Joy, humor, comedy, call it what you will, is a making a major impact in more and more brands’ internal and external business models and communications plans.

The reason is simple: With hate and divisiveness fast becoming the watchwords of the day, consumers of all kinds are seeking to engage with brands that can make them smile, provide a nanosecond of joy and turn an otherwise dreary existence into something more.

My colleague, Jacqueline “Jacko” Kolek and I recently penned an opinion piece on the trend we headlined, “Joy Is the New Black.”

Marketers aren’t embracing love, joy, comedy and humor because they’re being nice guys. They’re doing it to humanize their brands and engage with audiences in more authentic ways. The Kolek/Cody article lists just a few, recent examples.

But, don’t take our word for it. Check out this recent article about major brands that are embracing comedy and humor to drive a joyous internal and external experience.

After viewing this past weekend’s horrific events at political rallies across the Midwest, it’s refreshing and, dare I say it, heartwarming, to see a start-up base its entire business model on love.

People like to quote the ancient Chinese proverb that reads, “The longest journey begins with a single step.” Here’s hoping Juno, and the other brands mentioned in today’s blog, are taking that first step towards civility.

As Churchill said after winning the battle of El Alamein in 1942, “This is not the end. It is not even the beginning of the end. But it is, perhaps, the end of the beginning.” Let’s hope so.

And A tip o’ the cabbie’s cap to Chris “RepMan, Jr.” Cody for this idea.

Mar 10

“RepMan returns Trump book”

– Blogger also ends long-term, unofficial sponsorship –

New York, March 10, 2016 — The blogger known as RepMan today announced he would be returning a 2004 book, entitled, “The best business advice I’ve ever received.”

The book was “written” by Republican presidential candidate, Donald Trump, (@realDonaldTrump) and contained anecdotes from some 100 leading executives.

IMG_29aa44RepMan also announced his blog would no longer be an unofficial sponsor of any of Trump’s 7,581 brands (Note to readers: RepMan earned his MBA at Trump University and routinely catered personal and professional parties with Trump steaks).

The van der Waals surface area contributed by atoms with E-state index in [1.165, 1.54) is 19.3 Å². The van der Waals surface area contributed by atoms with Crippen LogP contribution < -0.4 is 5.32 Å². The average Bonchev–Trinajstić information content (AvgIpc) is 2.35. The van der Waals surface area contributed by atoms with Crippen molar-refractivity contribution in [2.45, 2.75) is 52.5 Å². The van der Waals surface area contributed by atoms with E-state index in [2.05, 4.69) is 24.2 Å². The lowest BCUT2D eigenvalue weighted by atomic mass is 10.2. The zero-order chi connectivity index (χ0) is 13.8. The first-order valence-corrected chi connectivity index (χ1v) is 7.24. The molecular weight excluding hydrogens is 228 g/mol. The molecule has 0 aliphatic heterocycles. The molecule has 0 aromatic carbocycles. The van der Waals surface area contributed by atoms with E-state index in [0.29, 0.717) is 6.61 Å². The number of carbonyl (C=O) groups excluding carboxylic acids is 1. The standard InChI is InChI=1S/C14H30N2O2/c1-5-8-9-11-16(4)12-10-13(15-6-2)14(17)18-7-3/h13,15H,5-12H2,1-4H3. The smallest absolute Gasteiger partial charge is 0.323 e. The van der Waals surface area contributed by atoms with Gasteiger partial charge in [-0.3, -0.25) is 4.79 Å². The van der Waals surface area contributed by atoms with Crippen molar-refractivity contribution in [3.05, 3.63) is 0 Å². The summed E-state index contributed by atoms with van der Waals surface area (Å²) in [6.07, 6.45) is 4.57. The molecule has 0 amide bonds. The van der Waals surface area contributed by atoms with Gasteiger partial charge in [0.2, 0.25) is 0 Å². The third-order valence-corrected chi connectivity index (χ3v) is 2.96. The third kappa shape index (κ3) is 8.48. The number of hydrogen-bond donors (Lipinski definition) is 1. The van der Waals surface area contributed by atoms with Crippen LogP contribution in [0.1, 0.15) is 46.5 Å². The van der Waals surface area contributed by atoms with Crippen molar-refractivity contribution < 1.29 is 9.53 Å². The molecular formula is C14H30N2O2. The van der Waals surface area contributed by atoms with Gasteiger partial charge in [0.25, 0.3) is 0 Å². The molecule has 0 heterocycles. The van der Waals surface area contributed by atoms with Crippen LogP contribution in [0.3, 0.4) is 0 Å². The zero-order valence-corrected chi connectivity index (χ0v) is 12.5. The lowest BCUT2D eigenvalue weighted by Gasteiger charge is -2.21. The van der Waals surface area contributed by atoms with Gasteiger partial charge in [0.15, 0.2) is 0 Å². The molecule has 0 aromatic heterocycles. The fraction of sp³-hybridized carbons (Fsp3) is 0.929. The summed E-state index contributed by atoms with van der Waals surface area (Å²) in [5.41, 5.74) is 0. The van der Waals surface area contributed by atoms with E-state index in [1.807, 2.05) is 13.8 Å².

“I do my best to avoid endorsing any political candidate and, in fact, today’s decisions have nothing to do with Mr. Trump’s controversial pronouncements,” said RepMan. “Rather, it’s a statement about my blog’s ethical and moral beliefs.”

He continued, “While our sponsorship standards are unbelievably low, we felt we had to draw a line in the sand at some point.”

Rep was quick to point out that RepMan has a consistent record of ending sponsorships with controversial public figures including Lance Armstrong, Barry Bonds and Anthony Weiner.

“It’s important to note that none of the individuals named above, including Mr. Trump, had any inkling we’d even been sponsoring them in the first place, added RepMan.

A typical RepMan sponsorship includes an occasional mention in a blog or link to a pertinent article. It can also include absolutely no mention whatsoever of the high-profile figure.

In closing, RepMan likened his sending Trump’s book back to Trump to John Lennon’s returning his Knight of the British Empire (KBE) medal to Buckingham Palace in the midst of the Vietnam War. “Plus, ‘Instant Karma’ is one of my all-time favorite tunes,” he added.

The RepMan blog, Rep TV and the various RepMan holdings are the sole property of RepMan Entertainment, LLC, a Cayman Islands-based corporation.

Mar 07

Commuting’s answer to water boarding

IMG_0401New Jersey Transit (@NJTransit) is my commute of choice. That’s because I have no other choice.